Post-World War II:

Smallpox vaccination in Niger, 1969. A decade later, this was the first infectious disease to be eradicated

Most countries have seen a tremendous increase in life expectancy since 1945. However, in southern Africa, theHIV epidemic beginning around 1990 has eroded national health

A cochlear implant is a common kind of neural prosthesis, a device replacing part of the human nervous system

The World Health Organization was founded in 1948 as a United Nations agency to improve global health. In most of the world, life expectancy has improved since then, and was about 67 years as of 2010, and well above 80 years in some countries. Eradication of infectious diseases is an international effort, and several new vaccines have been developed during the post-war years, against infections such as measles, mumps, several strains of influenza and human papilloma virus. The long-known vaccine against Smallpox finally eradicated the disease in the 1970s, and Rinderpest was wiped out in 2011. Eradication of polio is underway. Tissue culture is important for development of vaccines. Though the early success of antiviral vaccines and antibacterial drugs, antiviral drugs were not introduced until the 1970s. Through the WHO, the international community has developed a response protocol against epidemics, displayed during the SARS epidemic in 2003, and the Influenza A virus subtype H5N1 from 2004 and onwards.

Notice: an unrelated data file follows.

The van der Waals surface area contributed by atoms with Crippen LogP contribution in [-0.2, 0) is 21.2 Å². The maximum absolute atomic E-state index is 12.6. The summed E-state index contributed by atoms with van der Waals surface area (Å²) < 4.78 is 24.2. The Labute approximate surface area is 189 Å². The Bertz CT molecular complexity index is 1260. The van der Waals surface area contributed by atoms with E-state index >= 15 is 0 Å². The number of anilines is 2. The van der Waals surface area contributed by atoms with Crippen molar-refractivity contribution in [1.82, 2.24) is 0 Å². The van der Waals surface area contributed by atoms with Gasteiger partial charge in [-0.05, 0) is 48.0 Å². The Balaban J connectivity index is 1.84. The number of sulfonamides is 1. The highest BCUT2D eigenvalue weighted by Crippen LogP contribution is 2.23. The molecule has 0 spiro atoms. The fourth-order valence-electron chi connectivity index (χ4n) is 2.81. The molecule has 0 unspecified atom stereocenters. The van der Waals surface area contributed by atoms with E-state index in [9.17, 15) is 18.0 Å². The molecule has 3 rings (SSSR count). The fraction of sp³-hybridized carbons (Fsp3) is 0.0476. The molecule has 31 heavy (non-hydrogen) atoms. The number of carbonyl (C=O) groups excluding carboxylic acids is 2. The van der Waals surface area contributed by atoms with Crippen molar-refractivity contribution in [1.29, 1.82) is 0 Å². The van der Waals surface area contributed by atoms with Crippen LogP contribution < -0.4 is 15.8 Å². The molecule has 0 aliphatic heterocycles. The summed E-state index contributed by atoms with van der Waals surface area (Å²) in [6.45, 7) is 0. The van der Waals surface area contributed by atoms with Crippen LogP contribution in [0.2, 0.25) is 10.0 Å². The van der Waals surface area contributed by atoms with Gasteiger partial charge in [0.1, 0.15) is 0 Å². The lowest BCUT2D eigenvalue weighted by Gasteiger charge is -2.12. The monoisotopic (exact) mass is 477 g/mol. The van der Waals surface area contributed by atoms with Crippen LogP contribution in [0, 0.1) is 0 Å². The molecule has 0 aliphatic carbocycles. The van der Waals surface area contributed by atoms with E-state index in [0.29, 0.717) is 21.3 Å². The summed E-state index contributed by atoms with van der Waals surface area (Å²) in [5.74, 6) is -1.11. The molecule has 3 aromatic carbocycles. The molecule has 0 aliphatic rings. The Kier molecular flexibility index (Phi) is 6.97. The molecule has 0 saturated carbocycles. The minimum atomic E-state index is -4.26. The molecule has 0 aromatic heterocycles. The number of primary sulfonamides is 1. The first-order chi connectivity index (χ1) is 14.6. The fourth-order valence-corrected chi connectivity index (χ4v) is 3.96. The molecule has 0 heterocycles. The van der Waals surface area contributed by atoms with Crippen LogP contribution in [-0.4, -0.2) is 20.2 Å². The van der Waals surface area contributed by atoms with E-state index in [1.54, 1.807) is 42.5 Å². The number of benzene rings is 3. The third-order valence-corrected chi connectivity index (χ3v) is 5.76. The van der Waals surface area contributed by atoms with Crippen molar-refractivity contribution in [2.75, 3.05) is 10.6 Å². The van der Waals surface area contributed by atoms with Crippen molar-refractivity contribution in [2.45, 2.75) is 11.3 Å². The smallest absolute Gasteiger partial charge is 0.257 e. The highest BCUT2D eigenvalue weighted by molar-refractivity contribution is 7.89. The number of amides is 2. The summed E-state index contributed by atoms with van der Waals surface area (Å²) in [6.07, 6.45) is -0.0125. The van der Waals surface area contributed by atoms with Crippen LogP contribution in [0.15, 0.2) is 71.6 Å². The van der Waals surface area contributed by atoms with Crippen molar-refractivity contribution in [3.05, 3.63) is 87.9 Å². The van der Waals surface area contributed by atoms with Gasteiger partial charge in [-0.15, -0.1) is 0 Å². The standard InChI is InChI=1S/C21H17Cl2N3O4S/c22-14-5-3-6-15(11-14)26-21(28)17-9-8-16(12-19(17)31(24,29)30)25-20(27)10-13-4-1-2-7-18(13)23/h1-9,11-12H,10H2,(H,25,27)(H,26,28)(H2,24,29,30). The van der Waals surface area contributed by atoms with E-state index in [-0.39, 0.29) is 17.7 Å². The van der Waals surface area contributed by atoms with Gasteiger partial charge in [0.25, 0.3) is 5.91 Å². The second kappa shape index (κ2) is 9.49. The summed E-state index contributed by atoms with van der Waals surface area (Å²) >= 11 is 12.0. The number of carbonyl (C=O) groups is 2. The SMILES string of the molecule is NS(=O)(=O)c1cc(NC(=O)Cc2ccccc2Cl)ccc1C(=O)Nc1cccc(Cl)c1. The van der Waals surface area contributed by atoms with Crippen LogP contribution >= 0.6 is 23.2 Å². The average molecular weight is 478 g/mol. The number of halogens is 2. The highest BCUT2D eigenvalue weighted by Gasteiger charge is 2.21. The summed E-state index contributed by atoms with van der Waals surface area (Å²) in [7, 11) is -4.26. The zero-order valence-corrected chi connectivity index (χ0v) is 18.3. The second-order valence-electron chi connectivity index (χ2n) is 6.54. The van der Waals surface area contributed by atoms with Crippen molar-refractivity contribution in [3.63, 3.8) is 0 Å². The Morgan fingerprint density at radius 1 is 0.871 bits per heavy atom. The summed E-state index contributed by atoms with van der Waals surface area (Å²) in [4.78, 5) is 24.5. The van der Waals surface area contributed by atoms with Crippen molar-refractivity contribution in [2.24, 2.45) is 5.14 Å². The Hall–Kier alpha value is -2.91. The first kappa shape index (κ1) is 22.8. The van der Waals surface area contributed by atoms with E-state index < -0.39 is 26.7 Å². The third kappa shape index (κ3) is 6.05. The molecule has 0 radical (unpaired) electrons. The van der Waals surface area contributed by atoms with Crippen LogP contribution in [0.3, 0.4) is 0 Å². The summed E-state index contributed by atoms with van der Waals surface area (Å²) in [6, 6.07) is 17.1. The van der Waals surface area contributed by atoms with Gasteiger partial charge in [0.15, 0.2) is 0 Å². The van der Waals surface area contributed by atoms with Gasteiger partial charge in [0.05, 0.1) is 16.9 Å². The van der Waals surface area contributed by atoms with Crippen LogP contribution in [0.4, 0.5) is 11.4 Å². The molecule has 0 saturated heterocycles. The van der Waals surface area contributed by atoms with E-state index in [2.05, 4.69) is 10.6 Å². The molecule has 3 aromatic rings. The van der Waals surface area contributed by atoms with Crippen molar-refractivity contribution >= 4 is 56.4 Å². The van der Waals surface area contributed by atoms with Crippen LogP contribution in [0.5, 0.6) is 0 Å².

As infectious diseases have become less lethal, and the most common causes of death in developed countries are now tumors and cardiovascular diseases, these conditions have received increased attention in medical research. Tobacco smoking as a cause of lung cancer was first researched in the 1920s, but was not widely supported by publications until the 1950s. Cancer treatment has been developed with radiotherapy, chemotherapy and surgical oncology.
Oral rehydration therapy has been extensively used since the 1970s to treat cholera and other diarrhea-inducing infections.